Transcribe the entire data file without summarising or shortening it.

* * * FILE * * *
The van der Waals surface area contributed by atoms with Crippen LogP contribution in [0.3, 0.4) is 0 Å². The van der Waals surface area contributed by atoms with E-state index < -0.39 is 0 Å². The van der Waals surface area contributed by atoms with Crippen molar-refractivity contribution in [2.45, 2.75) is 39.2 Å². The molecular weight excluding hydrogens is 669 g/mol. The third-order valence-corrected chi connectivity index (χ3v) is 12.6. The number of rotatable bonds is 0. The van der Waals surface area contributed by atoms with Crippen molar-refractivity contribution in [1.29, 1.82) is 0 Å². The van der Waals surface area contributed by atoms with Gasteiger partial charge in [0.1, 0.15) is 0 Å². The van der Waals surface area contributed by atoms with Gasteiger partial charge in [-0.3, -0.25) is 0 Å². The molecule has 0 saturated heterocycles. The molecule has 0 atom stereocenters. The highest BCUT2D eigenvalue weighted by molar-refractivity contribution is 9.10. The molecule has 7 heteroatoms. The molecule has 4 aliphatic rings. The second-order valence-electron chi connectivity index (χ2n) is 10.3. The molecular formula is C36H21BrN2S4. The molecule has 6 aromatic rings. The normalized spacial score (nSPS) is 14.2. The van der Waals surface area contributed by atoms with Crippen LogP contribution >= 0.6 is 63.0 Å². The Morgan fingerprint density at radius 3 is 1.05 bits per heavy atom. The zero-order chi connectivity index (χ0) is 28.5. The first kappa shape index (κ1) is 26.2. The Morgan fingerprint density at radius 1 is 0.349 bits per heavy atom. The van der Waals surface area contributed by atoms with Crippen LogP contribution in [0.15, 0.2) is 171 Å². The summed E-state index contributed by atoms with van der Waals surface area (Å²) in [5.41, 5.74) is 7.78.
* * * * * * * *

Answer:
The van der Waals surface area contributed by atoms with Crippen LogP contribution in [0.3, 0.4) is 0 Å². The van der Waals surface area contributed by atoms with E-state index < -0.39 is 0 Å². The van der Waals surface area contributed by atoms with Crippen molar-refractivity contribution in [2.45, 2.75) is 39.2 Å². The molecular weight excluding hydrogens is 669 g/mol. The third-order valence-corrected chi connectivity index (χ3v) is 12.6. The number of rotatable bonds is 0. The van der Waals surface area contributed by atoms with Crippen molar-refractivity contribution in [1.29, 1.82) is 0 Å². The van der Waals surface area contributed by atoms with Gasteiger partial charge in [0.1, 0.15) is 0 Å². The van der Waals surface area contributed by atoms with Gasteiger partial charge in [-0.3, -0.25) is 0 Å². The molecule has 0 saturated heterocycles. The molecule has 0 atom stereocenters. The highest BCUT2D eigenvalue weighted by molar-refractivity contribution is 9.10. The molecule has 7 heteroatoms. The molecule has 4 aliphatic rings. The second-order valence-electron chi connectivity index (χ2n) is 10.3. The molecular formula is C36H21BrN2S4. The molecule has 6 aromatic rings. The normalized spacial score (nSPS) is 14.2. The van der Waals surface area contributed by atoms with Crippen LogP contribution >= 0.6 is 63.0 Å². The Morgan fingerprint density at radius 3 is 1.05 bits per heavy atom. The zero-order chi connectivity index (χ0) is 28.5. The first kappa shape index (κ1) is 26.2. The Morgan fingerprint density at radius 1 is 0.349 bits per heavy atom. The van der Waals surface area contributed by atoms with Crippen LogP contribution in [0.15, 0.2) is 171 Å². The summed E-state index contributed by atoms with van der Waals surface area (Å²) in [5.41, 5.74) is 7.78.